We are grateful to Al Ruesink’s family, friends, colleagues, and former students who have contributed to this award. You, too, can honor Ruesink’s passion for quality teaching by making an online memorial gift to the Ruesink Outstanding Instructor Teaching Award in Biology by clicking the Give Now button which links to a secure IU Foundation website.
Ruesink Outstanding Associate Instructor Teaching Award
About Professor Al Ruesink
Professor Al Ruesink did his doctoral work in plant physiology at Harvard University. Upon graduation, he did postdoctoral work at the Swiss Federal Institute of Technology for a year and then joined the Indiana University faculty in 1967.
Here at IU, Ruesink’s research addressed how plant cell walls grow and develop, but undergraduate teaching quickly became his first love. Prior to Ruesink’s official retirement in 2012, he taught more than 14,000 students and wrote over 2,700 letters of recommendation. Professor Ruesink chaired his departmental Curriculum and Courses Committee for 34 years, and for nearly two decades he supervised the department’s introduction to curriculum and teaching for graduate students preparing to be associate instructors.
Ruesink was heavily involved in university service work beyond his department and was a Faculty Council leader, including secretary, chair of subcommittees, and (longest-serving) member of the Budgetary Affairs Committee. From 1999 to 2005, he was Special Assistant to the President for Faculty Relations, working most closely with President Myles Brand. For his exceptional teaching, Dr. Ruesink received IU’s Amoco Teaching Award. The university also awarded him the W. George Pinnell Service Award for his service to the university. Students recognized him with the Senior Class Award for Teaching Excellence in Biology and Dedication to Undergraduates in 1999 and a Student Choice Award for Outstanding Faculty in 2010.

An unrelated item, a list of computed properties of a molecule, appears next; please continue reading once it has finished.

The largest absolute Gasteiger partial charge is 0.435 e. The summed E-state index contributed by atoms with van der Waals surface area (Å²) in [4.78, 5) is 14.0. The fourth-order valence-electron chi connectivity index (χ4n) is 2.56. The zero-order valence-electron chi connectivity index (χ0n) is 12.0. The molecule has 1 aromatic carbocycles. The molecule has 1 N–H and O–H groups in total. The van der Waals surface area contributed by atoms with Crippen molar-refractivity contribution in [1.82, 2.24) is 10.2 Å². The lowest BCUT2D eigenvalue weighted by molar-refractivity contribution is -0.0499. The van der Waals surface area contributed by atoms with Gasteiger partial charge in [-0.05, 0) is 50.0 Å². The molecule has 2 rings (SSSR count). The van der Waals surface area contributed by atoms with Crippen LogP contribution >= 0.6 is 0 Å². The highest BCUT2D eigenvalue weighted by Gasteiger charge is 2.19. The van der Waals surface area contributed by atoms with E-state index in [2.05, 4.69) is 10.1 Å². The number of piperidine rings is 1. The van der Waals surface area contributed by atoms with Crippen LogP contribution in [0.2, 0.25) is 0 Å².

Ruesink and his wife, Kathleen, who was a popular University Division academic advisor before her retirement, sponsored the IU Folk Dancing Club for over 30 years. The couple was a familiar sight on the rural roads of Monroe County where they rode their semi-recumbent tandem bicycle, logging nearly 60,000 miles over the years.
2022 Ruesink Outstanding Associate Instructor: Ben Koch
Ben Koch is a fourth-year Ph.D. student in Distinguished Professor Roger Innes's lab studying connections between the plant immune system and autophagy, a cellular recycling program. Ben enjoys mentoring undergraduates in lab work, and this summer he will lead a group of undergraduates in a genetic screen to identify new genes involved in protein secretion for plant immunity. Ben is regularly involved in science outreach and has volunteered at Science Fest, elementary schools, and WonderLab (local museum of science, health, and technology)—helping students to understand the scientific process and appreciate nature. Ben's career goal is to work as a professor at a university where he can continue to interact with students. In his spare time, Ben most enjoys making music on piano and cello as well as giving music lessons.
2022 Ruesink Outstanding Associate Instructor: Sarah Wolf
Sarah Wolf is a sixth-year Ph.D. candidate in Associate Professor Kim Rosvall's lab. In her Ph.D. research, Sarah studies how stress accelerates biological ageing in wild songbirds. Sarah has served as an associate instructor for several undergraduate courses, including BIOL-L 113 Biology Laboratory, BIOL-Z 406 Vertebrate Zoology, and most notably, BIOL-Z 460 Animal Behavior. In Z460, Sarah enjoys working closely with each student to incorporate their scientific curiosities into exciting research proposals about animal behavior. She has also given several guest lectures on how telomere dynamics interact with life-history trade-offs and behavior.
About the Albert Ruesink Outstanding Associate Instructor Teaching Award in Biology
This fund supports an annual award that promotes and recognizes excellent teaching by graduate students teaching in the IU Bloomington Department of Biology. Candidates must be Department of Biology majors or related majors who have been selected for the award because of their teaching within the Department of Biology. The number of recipients each year should never exceed three. Should sufficient income be available after the teaching award is granted, this fund could also be used to send departmental graduate students to conferences primarily related to teaching, with preference given to students presenting papers or posters at these conferences.
This award was established in 2013 by Albert and Kathy Ruesink. During their careers at Indiana University, the couple mentored thousands of students.